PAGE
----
I also made some of the stars green in colour as a nod to American poet Wallace Stevens, whose poem Our Stars Come From Ireland was a poem that I had been obsessed with for a few years by this time. 

At the corner of the room I decided to affix another drawing, mixing land, water and air (flight) together in the same space. Sure the stars had already prepared the way...

The final image in the studio is the rose rain area between the two windows. The next area leads to the start again: the drawing of the swan over the sea leading to the big cut-out swan flying over the flowers at the radiator.


Wednesday 8 March 2023

Thyssen-Bornecizma Museum - Madrid

My first afternoon in Madrid was spent at the wonderful Thyssen-Bornecizma Museum. The collection was quite varied, spanning a few centuries. There was something intriguing about all the medieval religious paintings but I was more interested in the modern masters (incl deGoya, Bacon, Magritte, Matisse, Giacometti, O’Keeffe, etc). I was also taken by the paintings of some slightly lesser known masters and am including some of these images here.

I enjoyed the loose painting in this landscape by Maurice de Vlaminck.

Likewise, there is a looseness of style in this streetscape painting by Erich Heckel. The urgency of the brush strokes show everything in motion such that the road flows like a river.

It was brilliant to see the work of Lyonel Feininger again. I had first come across his work on an art school trip to New York but any image I saw of the work (specifically a painting of a ship floating on a seascape) did not do it justice. I remember buying a postcard of the work just as a reminder, but the card always seemed uninteresting and I could never explain to anyone who saw the card image that the real painting was magnificent.

What I especially liked about the Natalia Goncharowa painting was the use of blue outlines to define both people and trees. When I was in art school, in Toronto in the early 1980s, I attended a talk given by a representative from Parsons School of Design in NYC. In the prospectus for the upcoming year there were images of some student work and one of these images was a gorgeous life painting where the student had used a blue colour to define the figures and all shadow areas. The colour was bright and full of light and I thought it was both an effective and an anti-intuitive way to portray shadow. From that point on I had decided for myself to use light purply-blue in shadows rather than any other colour. But of course, this is also something that Matisse did in his paintings too!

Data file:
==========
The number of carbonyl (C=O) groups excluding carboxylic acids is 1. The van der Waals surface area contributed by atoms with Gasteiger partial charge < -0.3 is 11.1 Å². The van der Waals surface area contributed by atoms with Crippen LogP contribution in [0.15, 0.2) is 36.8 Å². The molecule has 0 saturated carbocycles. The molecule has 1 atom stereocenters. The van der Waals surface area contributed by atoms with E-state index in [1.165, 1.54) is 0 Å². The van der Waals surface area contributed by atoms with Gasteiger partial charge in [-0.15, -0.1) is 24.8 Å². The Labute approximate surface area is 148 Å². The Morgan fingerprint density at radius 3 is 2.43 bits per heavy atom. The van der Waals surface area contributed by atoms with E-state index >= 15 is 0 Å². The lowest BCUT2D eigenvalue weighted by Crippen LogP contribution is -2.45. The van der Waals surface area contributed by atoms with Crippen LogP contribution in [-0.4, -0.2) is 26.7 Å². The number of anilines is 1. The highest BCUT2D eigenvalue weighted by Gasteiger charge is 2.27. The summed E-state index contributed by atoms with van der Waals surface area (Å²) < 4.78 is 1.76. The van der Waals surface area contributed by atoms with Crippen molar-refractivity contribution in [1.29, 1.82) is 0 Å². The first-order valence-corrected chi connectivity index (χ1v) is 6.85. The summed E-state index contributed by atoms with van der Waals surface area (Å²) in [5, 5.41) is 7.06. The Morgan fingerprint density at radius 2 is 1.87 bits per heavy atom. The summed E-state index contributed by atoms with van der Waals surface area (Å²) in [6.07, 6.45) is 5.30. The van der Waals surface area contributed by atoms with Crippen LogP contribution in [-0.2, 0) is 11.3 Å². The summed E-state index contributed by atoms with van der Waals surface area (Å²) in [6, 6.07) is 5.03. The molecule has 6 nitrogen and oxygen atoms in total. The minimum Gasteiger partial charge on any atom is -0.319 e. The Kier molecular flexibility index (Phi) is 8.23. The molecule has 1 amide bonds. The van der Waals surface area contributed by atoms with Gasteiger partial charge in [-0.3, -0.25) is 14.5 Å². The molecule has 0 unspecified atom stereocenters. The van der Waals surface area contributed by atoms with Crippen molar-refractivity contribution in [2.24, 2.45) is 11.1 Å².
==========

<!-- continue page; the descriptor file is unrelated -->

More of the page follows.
I am more familiar with the German expressionist figure paintings of Ernst Ludwig Kirchner so it was delightful to see a landscape.

I am almost sure that Emil Nolde thought he was simply portraying a brilliant sunrise or sunset sky without a thought for how vibrantly abstract this painting is! 

I have recently read Ben Shahn's The Shape of Content so I was glad to see his work in the flesh. In the book, which is a transcription of his 1956-57 Norton Lectures, he talks about the relationship of the artist to both his craft and his wider community so it was good to see that his visual work reflects this.

Wednesday 1 March 2023


I was in Madrid for a few days last week and discovered for myself that, as well as having an incredible array of art museums (the Thyssen-Bornemisza. Prado and Reina Sofia were the ones I visited) the city iself was magnificent! We stayed centrally in a little apartment overlooking the Plaza Santa Ana.

Make sure to wear comfortable walking shoes if you go there, as the streets are all cobbled (which is hard on the feet!) but the best way to see the city is by walking around.

I was intrigued by the charioteer and horses on the roof of one of the buildings, so had to zoom in with my phone camera.

On another day's perambulation, I came across the chariot again from a different direction.

I'm not sure what Romulus and Remus have to do with Madrid, but sure enough they're there being suckled by the she-wolf on top of a wedding-cake type building.

There was lots of construction around Puerto del Sol so I never got a photo of the bear and berries sculpture there that is a symbol of Madrid. I preferred this mural of stacked bears that I saw on another day anyway. There is so much to see and do there that four days can't possibly be enough (and it isn't!) so I know I'll be back, hopefully sooner rather than later.